THE state government should be utilising more Indigenous knowledge of land management to overcome “dramatic failings” in its planned burning program, according to Gippsland South MP Danny O’Brien.
The Victorian Auditor-General recently issued a scathing audit of the state government’s planned burning program, which showed just 43 per cent of planned priority burns and 30 per cent of normal burns had been achieved last year, Mr O’Brien said.
The local MP said treatment of fuel loads to minimise bush fire risk had been a failure of the government now for years.
“When the government introduced its new model removing the requirement for 5 per cent of the state’s forest to be burnt every year in line with the 2009 Bushfire Royal Commission recommendation, it assured the community that there would be no change to the area of forest that is treated,” Mr O’Brien said.
“That has clearly proven not to be the case, and it’s regional Victorians who are put at risk as a result.
“In response to the Auditor-General’s findings about the government’s poor performance, it has argued that climate change means a longer bushfire season and therefore less opportunity to conduct planned burns.
“If that is the case, then the government should be looking to utilise more traditional Indigenous burning techniques that can be adapted to almost any climatic situation.”
Mr O’Brien said The Nationals had been pushing for an expansion of Indigenous burning practices because they showed promise in delivering better protection for communities and were more in tune with the natural systems and processes of the Australian landscape.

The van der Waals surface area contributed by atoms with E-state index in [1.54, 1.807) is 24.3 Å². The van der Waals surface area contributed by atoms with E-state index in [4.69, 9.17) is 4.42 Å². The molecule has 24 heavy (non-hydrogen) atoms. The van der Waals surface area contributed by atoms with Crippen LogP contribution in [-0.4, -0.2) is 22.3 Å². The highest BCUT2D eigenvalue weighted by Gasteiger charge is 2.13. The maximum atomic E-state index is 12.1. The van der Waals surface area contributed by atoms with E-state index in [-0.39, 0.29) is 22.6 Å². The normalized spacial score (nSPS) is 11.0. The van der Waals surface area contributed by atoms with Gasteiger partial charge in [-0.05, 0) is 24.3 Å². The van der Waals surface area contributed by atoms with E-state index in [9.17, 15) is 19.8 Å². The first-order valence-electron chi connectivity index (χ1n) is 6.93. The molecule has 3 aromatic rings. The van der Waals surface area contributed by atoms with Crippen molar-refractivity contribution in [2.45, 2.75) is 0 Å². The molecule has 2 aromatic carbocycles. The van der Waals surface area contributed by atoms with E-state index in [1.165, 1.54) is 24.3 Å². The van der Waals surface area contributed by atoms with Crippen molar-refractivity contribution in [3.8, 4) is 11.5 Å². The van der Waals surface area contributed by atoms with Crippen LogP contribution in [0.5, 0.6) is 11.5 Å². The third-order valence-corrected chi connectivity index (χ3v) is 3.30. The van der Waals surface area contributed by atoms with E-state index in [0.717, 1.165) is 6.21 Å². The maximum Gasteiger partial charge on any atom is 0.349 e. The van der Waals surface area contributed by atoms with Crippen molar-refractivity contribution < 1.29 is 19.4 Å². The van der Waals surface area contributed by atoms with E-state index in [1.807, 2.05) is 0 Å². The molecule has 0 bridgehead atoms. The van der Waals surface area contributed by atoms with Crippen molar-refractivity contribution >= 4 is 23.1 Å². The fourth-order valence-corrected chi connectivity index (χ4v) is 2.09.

“We have seen what can be achieved in other parts of the country, particularly North Queensland, utilising Indigenous knowledge and groups of Indigenous practitioners are now trialling these methods in Victoria.
“Utilising cool Indigenous burns can ensure the window that the government is so worried about can be expanded and our bush and communities [are] better protected.
“The Andrews’ Labor Government continues to ignore the warnings and needs to change its ways and adapt some of these techniques to better look after our community and our environment.”
The Nationals and Liberals took an expansion of the Indigenous burning program to the last state election, Mr O’Brien said.
The Nationals Member for Eastern Victoria Region, Melina Bath said the government’s prescribed burn targets were “alarmingly low and simply negligent”.
“Failing to meet 50 per cent of the prescribed burning target shows Labor is knowingly placing regional communities at risk.
“The independent Auditor General’s report… showed nowhere near enough fuel reduction burning was occurring in Victoria and contributed to last summer’s bushfires that left the East Gippsland community devastated.”
Ms Bath said the government had set itself a target of reducing the fire risk to 70 per cent of what the risk would normally be if left untreated, and stated that to achieve this it must treat between 200,000ha and 270,000ha annually.
The report showed the government had only been treating an average of 86,744 ha over the past four years, Ms Bath said.
The MP said the government also handed itself a ‘get out of jail card’ with the Auditor General pointing out that when fuel reduction targets were not met, the government added the area burnt by bushfire to make up for the planned burns it did not complete.